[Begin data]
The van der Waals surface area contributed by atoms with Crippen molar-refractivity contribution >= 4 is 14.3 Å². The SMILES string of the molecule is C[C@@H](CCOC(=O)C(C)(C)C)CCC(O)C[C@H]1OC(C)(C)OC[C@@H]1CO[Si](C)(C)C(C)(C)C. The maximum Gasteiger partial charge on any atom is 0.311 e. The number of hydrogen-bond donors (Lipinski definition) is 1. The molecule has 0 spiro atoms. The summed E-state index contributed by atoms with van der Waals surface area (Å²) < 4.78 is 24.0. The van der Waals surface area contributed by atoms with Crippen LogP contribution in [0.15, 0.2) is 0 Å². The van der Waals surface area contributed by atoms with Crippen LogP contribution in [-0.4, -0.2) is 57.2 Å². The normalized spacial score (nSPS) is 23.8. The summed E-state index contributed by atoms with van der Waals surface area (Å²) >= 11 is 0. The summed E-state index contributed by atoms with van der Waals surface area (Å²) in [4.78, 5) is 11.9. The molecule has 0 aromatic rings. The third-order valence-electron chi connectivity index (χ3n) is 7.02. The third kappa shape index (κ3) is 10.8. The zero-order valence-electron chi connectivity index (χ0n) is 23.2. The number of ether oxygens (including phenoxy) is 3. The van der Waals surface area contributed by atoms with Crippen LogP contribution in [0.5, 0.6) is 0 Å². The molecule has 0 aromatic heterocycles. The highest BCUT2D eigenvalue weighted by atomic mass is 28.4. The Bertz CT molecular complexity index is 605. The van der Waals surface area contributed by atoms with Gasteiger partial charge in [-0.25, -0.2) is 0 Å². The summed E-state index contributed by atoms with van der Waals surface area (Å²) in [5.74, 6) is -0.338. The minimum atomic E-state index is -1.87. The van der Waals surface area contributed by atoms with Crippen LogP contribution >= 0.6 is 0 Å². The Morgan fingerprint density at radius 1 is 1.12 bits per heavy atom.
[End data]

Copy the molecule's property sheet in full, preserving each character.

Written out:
The van der Waals surface area contributed by atoms with Crippen molar-refractivity contribution >= 4 is 14.3 Å². The SMILES string of the molecule is C[C@@H](CCOC(=O)C(C)(C)C)CCC(O)C[C@H]1OC(C)(C)OC[C@@H]1CO[Si](C)(C)C(C)(C)C. The maximum Gasteiger partial charge on any atom is 0.311 e. The number of hydrogen-bond donors (Lipinski definition) is 1. The molecule has 0 spiro atoms. The summed E-state index contributed by atoms with van der Waals surface area (Å²) < 4.78 is 24.0. The van der Waals surface area contributed by atoms with Crippen LogP contribution in [0.15, 0.2) is 0 Å². The van der Waals surface area contributed by atoms with Crippen LogP contribution in [-0.4, -0.2) is 57.2 Å². The normalized spacial score (nSPS) is 23.8. The summed E-state index contributed by atoms with van der Waals surface area (Å²) >= 11 is 0. The summed E-state index contributed by atoms with van der Waals surface area (Å²) in [4.78, 5) is 11.9. The molecule has 0 aromatic rings. The third-order valence-electron chi connectivity index (χ3n) is 7.02. The third kappa shape index (κ3) is 10.8. The zero-order valence-electron chi connectivity index (χ0n) is 23.2. The number of ether oxygens (including phenoxy) is 3. The van der Waals surface area contributed by atoms with Crippen LogP contribution in [0.5, 0.6) is 0 Å². The molecule has 0 aromatic heterocycles. The highest BCUT2D eigenvalue weighted by atomic mass is 28.4. The Bertz CT molecular complexity index is 605. The van der Waals surface area contributed by atoms with Gasteiger partial charge in [-0.25, -0.2) is 0 Å². The summed E-state index contributed by atoms with van der Waals surface area (Å²) in [5.74, 6) is -0.338. The minimum atomic E-state index is -1.87. The van der Waals surface area contributed by atoms with Crippen LogP contribution >= 0.6 is 0 Å². The Morgan fingerprint density at radius 1 is 1.12 bits per heavy atom.